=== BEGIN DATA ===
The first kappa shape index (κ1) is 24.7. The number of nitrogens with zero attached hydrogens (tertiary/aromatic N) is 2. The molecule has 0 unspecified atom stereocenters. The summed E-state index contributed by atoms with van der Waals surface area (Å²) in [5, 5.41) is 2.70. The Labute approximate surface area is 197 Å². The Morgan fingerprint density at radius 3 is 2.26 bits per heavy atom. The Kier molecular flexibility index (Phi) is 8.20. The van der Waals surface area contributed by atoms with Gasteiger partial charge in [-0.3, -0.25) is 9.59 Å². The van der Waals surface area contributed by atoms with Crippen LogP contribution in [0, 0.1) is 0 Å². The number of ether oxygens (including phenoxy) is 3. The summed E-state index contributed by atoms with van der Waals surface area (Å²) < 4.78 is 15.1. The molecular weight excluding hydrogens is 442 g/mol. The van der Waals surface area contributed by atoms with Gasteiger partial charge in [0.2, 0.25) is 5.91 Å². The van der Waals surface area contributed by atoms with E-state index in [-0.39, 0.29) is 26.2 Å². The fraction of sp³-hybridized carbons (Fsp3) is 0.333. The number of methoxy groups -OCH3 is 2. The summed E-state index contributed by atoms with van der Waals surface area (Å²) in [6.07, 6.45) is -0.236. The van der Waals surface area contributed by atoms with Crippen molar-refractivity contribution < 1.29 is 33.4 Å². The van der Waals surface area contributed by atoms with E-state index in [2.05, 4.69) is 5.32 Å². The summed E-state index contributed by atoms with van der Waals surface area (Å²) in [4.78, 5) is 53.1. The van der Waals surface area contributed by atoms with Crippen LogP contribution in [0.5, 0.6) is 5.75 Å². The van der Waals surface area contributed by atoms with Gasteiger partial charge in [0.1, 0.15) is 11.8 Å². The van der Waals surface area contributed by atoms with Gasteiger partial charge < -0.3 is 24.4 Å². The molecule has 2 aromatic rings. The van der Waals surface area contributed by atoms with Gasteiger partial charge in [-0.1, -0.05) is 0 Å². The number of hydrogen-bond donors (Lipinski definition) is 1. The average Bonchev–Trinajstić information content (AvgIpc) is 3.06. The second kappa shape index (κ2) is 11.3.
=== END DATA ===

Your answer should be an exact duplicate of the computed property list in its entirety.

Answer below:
The first kappa shape index (κ1) is 24.7. The number of nitrogens with zero attached hydrogens (tertiary/aromatic N) is 2. The molecule has 0 unspecified atom stereocenters. The summed E-state index contributed by atoms with van der Waals surface area (Å²) in [5, 5.41) is 2.70. The Labute approximate surface area is 197 Å². The Morgan fingerprint density at radius 3 is 2.26 bits per heavy atom. The Kier molecular flexibility index (Phi) is 8.20. The van der Waals surface area contributed by atoms with Gasteiger partial charge in [-0.3, -0.25) is 9.59 Å². The van der Waals surface area contributed by atoms with Crippen LogP contribution in [0, 0.1) is 0 Å². The number of ether oxygens (including phenoxy) is 3. The summed E-state index contributed by atoms with van der Waals surface area (Å²) < 4.78 is 15.1. The molecular weight excluding hydrogens is 442 g/mol. The van der Waals surface area contributed by atoms with Gasteiger partial charge in [0.2, 0.25) is 5.91 Å². The van der Waals surface area contributed by atoms with E-state index in [-0.39, 0.29) is 26.2 Å². The fraction of sp³-hybridized carbons (Fsp3) is 0.333. The number of methoxy groups -OCH3 is 2. The summed E-state index contributed by atoms with van der Waals surface area (Å²) in [6.07, 6.45) is -0.236. The van der Waals surface area contributed by atoms with Crippen molar-refractivity contribution < 1.29 is 33.4 Å². The van der Waals surface area contributed by atoms with E-state index in [2.05, 4.69) is 5.32 Å². The summed E-state index contributed by atoms with van der Waals surface area (Å²) in [4.78, 5) is 53.1. The van der Waals surface area contributed by atoms with Crippen LogP contribution in [0.5, 0.6) is 5.75 Å². The van der Waals surface area contributed by atoms with Gasteiger partial charge in [0.1, 0.15) is 11.8 Å². The van der Waals surface area contributed by atoms with Gasteiger partial charge < -0.3 is 24.4 Å². The molecule has 2 aromatic rings. The van der Waals surface area contributed by atoms with Gasteiger partial charge in [-0.1, -0.05) is 0 Å². The number of hydrogen-bond donors (Lipinski definition) is 1. The average Bonchev–Trinajstić information content (AvgIpc) is 3.06. The second kappa shape index (κ2) is 11.3.